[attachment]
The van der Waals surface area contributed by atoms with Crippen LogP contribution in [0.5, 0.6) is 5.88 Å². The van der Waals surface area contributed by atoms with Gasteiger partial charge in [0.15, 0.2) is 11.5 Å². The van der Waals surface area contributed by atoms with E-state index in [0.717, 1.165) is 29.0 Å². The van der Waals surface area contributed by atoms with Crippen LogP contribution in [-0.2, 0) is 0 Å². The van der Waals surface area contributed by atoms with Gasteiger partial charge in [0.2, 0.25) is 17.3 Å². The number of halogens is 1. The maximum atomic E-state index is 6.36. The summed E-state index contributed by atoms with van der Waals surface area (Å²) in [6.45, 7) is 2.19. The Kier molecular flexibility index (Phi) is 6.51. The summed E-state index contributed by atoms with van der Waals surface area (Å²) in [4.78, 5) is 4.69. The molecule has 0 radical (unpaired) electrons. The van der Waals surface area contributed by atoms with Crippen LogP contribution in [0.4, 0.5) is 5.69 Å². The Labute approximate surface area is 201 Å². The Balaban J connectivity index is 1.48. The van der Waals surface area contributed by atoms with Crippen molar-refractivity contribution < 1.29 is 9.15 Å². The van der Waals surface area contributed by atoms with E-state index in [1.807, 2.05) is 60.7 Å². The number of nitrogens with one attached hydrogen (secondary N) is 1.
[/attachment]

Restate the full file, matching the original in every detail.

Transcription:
The van der Waals surface area contributed by atoms with Crippen LogP contribution in [0.5, 0.6) is 5.88 Å². The van der Waals surface area contributed by atoms with Gasteiger partial charge in [0.15, 0.2) is 11.5 Å². The van der Waals surface area contributed by atoms with E-state index in [0.717, 1.165) is 29.0 Å². The van der Waals surface area contributed by atoms with Crippen LogP contribution in [-0.2, 0) is 0 Å². The van der Waals surface area contributed by atoms with Gasteiger partial charge in [0.2, 0.25) is 17.3 Å². The number of halogens is 1. The maximum atomic E-state index is 6.36. The summed E-state index contributed by atoms with van der Waals surface area (Å²) in [6.45, 7) is 2.19. The Kier molecular flexibility index (Phi) is 6.51. The summed E-state index contributed by atoms with van der Waals surface area (Å²) in [4.78, 5) is 4.69. The molecule has 0 radical (unpaired) electrons. The van der Waals surface area contributed by atoms with Crippen LogP contribution in [0.4, 0.5) is 5.69 Å². The Labute approximate surface area is 201 Å². The Balaban J connectivity index is 1.48. The van der Waals surface area contributed by atoms with Crippen molar-refractivity contribution < 1.29 is 9.15 Å². The van der Waals surface area contributed by atoms with E-state index in [1.807, 2.05) is 60.7 Å². The number of nitrogens with one attached hydrogen (secondary N) is 1.